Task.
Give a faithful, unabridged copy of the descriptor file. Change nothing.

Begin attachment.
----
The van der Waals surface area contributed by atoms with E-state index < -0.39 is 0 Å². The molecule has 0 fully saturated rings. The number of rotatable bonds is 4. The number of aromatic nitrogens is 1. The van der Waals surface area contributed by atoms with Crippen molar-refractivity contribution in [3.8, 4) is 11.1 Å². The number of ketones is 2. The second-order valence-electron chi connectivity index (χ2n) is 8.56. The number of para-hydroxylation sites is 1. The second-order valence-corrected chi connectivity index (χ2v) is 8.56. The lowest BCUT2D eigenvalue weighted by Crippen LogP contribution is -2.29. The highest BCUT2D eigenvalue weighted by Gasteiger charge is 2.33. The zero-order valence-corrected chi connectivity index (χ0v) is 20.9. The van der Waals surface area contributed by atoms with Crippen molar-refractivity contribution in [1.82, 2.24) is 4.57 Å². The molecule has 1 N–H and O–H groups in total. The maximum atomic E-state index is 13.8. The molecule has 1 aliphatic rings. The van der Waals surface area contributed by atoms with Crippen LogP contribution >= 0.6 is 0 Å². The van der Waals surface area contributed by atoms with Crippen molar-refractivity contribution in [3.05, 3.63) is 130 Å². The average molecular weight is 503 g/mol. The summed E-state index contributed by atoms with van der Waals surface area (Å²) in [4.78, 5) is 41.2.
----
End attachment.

The van der Waals surface area contributed by atoms with E-state index < -0.39 is 0 Å². The molecule has 0 fully saturated rings. The number of rotatable bonds is 4. The number of aromatic nitrogens is 1. The van der Waals surface area contributed by atoms with Crippen molar-refractivity contribution in [3.8, 4) is 11.1 Å². The number of ketones is 2. The second-order valence-electron chi connectivity index (χ2n) is 8.56. The number of para-hydroxylation sites is 1. The second-order valence-corrected chi connectivity index (χ2v) is 8.56. The lowest BCUT2D eigenvalue weighted by Crippen LogP contribution is -2.29. The highest BCUT2D eigenvalue weighted by Gasteiger charge is 2.33. The zero-order valence-corrected chi connectivity index (χ0v) is 20.9. The van der Waals surface area contributed by atoms with Crippen molar-refractivity contribution in [1.82, 2.24) is 4.57 Å². The molecule has 1 N–H and O–H groups in total. The maximum atomic E-state index is 13.8. The molecule has 1 aliphatic rings. The van der Waals surface area contributed by atoms with Crippen LogP contribution >= 0.6 is 0 Å². The van der Waals surface area contributed by atoms with Crippen molar-refractivity contribution in [3.05, 3.63) is 130 Å². The average molecular weight is 503 g/mol. The summed E-state index contributed by atoms with van der Waals surface area (Å²) in [4.78, 5) is 41.2.